Gannett’s Washington bureau is reporting that the new farm bill cobbled together today does in fact contain funding for PILT (Payment in Lieu of Taxes,) just as Nevada Rep. Mark Amodei and other Western congressmen were promised earlier when the funding was left out of the omnibus spending bill.
The $400 million set aside for this fiscal year is approximately the same as was paid out in 2013 to counties with large tracts of federal public lands not subject to property taxes. The distribution formula has remained largely the same for several years, meaning Nevada counties get about $23 million, considerably less per acre and per capita than other Western states.
Votes in the House and Senate on the compromise bill are expected in the coming weeks.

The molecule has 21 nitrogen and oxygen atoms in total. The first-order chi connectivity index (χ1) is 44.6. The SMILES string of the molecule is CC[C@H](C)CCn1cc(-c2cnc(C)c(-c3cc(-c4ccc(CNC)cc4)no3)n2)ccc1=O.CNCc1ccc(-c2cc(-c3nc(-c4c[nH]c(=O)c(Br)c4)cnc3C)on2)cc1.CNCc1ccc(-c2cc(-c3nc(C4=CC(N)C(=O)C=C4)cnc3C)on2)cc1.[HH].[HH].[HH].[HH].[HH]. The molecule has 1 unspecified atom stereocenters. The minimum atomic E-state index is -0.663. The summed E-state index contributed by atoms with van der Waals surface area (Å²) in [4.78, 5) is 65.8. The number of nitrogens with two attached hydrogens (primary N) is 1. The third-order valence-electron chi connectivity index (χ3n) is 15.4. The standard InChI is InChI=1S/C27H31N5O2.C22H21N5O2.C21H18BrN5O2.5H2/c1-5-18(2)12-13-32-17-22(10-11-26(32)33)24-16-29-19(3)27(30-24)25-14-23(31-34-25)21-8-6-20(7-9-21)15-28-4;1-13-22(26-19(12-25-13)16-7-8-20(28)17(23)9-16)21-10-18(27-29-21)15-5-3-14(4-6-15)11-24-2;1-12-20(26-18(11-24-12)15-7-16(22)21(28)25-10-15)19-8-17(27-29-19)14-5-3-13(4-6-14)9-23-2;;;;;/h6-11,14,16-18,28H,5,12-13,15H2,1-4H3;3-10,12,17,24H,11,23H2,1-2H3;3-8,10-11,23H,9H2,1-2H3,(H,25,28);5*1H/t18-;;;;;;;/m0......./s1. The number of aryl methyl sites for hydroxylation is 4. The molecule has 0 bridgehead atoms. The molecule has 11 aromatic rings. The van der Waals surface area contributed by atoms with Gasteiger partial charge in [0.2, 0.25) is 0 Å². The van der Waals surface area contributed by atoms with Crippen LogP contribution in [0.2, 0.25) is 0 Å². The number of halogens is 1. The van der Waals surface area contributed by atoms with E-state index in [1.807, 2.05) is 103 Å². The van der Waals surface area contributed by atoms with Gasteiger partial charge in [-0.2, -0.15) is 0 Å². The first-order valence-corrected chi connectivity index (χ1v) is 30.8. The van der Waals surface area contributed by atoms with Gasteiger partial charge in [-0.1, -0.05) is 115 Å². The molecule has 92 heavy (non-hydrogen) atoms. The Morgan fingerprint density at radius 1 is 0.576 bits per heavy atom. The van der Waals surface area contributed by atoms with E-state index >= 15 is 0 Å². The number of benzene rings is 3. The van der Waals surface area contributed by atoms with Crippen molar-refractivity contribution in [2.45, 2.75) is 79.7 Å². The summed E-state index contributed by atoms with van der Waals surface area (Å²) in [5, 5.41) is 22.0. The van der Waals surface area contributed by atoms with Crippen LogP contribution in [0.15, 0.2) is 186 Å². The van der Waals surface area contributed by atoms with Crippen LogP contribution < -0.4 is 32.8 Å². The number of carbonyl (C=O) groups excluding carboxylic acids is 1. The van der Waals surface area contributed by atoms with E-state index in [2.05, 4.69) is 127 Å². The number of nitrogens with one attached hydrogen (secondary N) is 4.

According to The Hill, the bill also includes nearly $1 trillion in funding for agriculture subsidies, crop insurance and food stamps for 10 years. It would reduce food stamp funding by about $8 billion, much less than what many Republicans wanted.
Rep. Steven Horsford, who represents the Southern portion of rural Nevada, has noted that a a short-term extension to PILT, which expires in June, was being worked out. “However, Nevadans need a long-term solution,” he said.